Aubrey: Oh please.  Harry would win every single time.  He is certainly stockier and he always seems to be drinking a protein shake.  This doesn’t necessarily make him suited for singing but I’ll take my chances.  You and Perez are going down.

Blogs as Text: Sports & Pop Culture

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As a continuation of yesterday’s post, today we’ll focus on using pop culture, sports and current events blogs in the classroom.  It’s easy for me to sell any teacher on the idea of implementing blog reading that delves into current events; students need to be global citizens.  But pop culture and sports blogs can tricky.  Students need to gain more than the latest gossip and team scores.

While TMZ and Perez Hilton have their place, the blogs I’ve chosen to highlight today cover all of the same issues but with the type of style and “smarts” that makes them attractive to classroom teachers and still engaging to students.  As with anything you aren’t simply looking to entertain your students.  While offering these blogs can be part of a reading “choice” program, expectations should still remain high in terms of the social, political and cultural commentary students construct in response.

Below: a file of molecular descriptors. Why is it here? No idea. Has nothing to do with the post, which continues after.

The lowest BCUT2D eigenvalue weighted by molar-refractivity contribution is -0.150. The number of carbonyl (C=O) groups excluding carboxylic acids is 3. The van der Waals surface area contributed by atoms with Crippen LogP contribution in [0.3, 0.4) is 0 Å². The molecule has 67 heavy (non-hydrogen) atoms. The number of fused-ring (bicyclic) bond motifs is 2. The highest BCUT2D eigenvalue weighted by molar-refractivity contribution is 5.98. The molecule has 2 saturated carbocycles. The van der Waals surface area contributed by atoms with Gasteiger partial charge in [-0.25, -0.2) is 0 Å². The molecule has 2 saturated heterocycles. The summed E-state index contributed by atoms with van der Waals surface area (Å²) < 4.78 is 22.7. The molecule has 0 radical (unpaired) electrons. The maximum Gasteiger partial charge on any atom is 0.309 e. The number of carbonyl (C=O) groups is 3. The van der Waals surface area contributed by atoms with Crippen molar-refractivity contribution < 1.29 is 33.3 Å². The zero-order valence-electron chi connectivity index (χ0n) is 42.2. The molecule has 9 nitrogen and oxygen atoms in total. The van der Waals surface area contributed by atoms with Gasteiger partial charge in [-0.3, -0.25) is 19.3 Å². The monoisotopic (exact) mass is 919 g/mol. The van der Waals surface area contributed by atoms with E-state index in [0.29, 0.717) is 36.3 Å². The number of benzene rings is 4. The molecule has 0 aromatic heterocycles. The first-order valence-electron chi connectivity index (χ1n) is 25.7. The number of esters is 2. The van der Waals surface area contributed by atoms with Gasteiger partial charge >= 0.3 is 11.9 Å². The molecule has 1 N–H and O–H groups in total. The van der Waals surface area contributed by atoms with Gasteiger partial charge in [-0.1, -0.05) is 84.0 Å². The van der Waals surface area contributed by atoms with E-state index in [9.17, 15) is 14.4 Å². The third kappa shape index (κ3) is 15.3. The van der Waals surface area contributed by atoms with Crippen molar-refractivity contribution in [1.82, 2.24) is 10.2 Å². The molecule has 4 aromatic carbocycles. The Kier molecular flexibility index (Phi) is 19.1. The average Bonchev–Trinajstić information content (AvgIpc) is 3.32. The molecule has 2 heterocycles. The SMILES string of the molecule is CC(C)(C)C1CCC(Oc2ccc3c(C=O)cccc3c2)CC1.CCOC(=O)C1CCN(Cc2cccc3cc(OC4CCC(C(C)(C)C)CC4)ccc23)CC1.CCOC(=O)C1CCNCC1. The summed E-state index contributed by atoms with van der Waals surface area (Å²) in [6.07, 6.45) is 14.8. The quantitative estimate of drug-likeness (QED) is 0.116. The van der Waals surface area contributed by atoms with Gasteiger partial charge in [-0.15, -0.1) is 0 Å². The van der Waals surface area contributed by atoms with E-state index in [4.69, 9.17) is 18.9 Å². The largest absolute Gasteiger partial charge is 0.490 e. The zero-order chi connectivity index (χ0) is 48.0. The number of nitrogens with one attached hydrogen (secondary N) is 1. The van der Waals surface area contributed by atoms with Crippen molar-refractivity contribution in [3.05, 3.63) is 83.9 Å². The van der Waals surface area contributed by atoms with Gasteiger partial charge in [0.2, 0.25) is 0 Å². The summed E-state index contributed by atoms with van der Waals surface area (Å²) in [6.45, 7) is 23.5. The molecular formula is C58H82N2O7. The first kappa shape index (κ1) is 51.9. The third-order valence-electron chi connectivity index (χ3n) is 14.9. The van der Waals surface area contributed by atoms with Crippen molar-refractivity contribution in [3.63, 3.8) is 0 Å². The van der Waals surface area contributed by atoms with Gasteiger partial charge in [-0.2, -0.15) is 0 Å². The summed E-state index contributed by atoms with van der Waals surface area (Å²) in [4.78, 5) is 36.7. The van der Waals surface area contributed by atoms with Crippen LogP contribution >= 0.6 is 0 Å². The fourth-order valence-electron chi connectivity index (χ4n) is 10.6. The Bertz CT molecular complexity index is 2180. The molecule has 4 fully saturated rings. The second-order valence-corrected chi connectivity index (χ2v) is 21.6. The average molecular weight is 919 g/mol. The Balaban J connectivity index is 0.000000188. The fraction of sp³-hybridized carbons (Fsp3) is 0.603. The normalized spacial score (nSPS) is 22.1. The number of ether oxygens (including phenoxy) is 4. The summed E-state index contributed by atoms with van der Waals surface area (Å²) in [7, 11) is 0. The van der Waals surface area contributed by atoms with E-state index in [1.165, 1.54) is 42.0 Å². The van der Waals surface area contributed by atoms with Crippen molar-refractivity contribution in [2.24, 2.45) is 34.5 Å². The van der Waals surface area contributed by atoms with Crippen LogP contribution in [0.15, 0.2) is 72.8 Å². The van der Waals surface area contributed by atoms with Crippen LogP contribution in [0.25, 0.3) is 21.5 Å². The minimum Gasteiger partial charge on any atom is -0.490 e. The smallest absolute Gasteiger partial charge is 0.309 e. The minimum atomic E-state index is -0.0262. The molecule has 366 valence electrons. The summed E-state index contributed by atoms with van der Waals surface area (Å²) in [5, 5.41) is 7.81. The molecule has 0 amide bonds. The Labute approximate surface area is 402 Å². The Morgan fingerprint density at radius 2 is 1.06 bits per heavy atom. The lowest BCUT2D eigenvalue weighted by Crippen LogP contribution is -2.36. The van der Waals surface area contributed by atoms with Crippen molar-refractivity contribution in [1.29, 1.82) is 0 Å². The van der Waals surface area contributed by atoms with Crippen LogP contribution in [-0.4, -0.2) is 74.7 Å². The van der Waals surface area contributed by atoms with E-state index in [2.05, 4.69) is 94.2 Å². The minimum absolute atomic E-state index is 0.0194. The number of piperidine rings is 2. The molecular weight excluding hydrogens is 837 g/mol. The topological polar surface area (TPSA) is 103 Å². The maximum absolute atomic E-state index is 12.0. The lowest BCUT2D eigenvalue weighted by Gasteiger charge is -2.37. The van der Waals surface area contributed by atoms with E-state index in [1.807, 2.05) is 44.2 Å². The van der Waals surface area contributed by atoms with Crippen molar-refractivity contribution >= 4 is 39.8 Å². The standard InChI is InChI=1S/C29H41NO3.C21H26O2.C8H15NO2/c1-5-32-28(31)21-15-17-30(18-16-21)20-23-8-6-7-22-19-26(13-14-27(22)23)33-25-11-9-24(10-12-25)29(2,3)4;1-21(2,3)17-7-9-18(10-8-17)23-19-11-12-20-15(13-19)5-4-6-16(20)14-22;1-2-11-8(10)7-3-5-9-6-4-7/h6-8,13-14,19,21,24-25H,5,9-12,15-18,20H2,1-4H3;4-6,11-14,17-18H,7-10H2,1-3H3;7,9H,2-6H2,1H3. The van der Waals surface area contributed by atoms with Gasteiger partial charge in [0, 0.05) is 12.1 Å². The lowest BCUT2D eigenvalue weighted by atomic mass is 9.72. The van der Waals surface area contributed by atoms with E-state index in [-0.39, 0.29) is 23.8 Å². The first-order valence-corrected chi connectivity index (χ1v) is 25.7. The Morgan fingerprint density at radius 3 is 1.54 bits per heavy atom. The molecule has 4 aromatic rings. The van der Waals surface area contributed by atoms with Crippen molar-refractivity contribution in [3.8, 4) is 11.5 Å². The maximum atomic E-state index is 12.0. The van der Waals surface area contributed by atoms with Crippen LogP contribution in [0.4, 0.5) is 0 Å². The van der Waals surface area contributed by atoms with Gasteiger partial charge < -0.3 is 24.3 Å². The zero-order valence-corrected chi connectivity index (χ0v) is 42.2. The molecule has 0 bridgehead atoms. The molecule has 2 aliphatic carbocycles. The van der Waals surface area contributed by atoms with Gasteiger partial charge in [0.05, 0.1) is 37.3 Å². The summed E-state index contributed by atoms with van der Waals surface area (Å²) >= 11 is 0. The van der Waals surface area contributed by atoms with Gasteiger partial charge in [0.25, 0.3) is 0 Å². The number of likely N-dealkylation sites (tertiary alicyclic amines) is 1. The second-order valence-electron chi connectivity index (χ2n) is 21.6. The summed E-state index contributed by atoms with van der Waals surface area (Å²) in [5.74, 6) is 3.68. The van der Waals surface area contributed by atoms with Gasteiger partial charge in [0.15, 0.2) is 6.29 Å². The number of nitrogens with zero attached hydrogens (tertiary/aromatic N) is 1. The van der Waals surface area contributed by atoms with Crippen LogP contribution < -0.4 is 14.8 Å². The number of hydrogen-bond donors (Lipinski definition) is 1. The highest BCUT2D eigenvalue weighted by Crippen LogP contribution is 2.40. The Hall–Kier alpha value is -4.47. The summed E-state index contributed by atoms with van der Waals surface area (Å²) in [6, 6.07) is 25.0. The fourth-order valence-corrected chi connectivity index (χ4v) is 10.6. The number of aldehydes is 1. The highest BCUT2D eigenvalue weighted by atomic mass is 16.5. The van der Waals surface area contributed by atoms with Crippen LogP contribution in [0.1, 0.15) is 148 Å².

Ultimately, all of these blogs offer up “news” in varied formats but more important, they provide commentary.  Often the arguments they formulate are both relevant and engaging.  It is this type of writing that enriches student reading and knowledge.  The fact that it’s a blog simply makes it a tech forward and readily accessible choice.  Don’t forget to see our lessons for writing and annotation extensions.  They are ready to implement along with any blog driven reading assignments.  And remember, all of these are simply suggestions and starting points.  Always check The New York Times blogs for more choices.

The blogs overviewed are the best choice for offering content and commentary.  Also included but not overviewed are blogs that provide substantive information on the areas of focus and less commentary.

Current Events

Analysis & Opinion-Reuters

Anything dealing with current events demands that students read and choose based on their interests.  Reuters’ blog about current topics spans the globe and offers lenses through which to interpret the news they provide.   While posts can be challenging, they will engage students in online opinion pieces that debate global politics and the role of the U.S.

Don’t forget to examine The New York Times Room for Debate site.  While not a blog it is still an incredible useful supplement for students.

Information driven blogs include: The Two-Way, The Lede, Global Spin

 

Sports

Sporting Scene-The New Yorker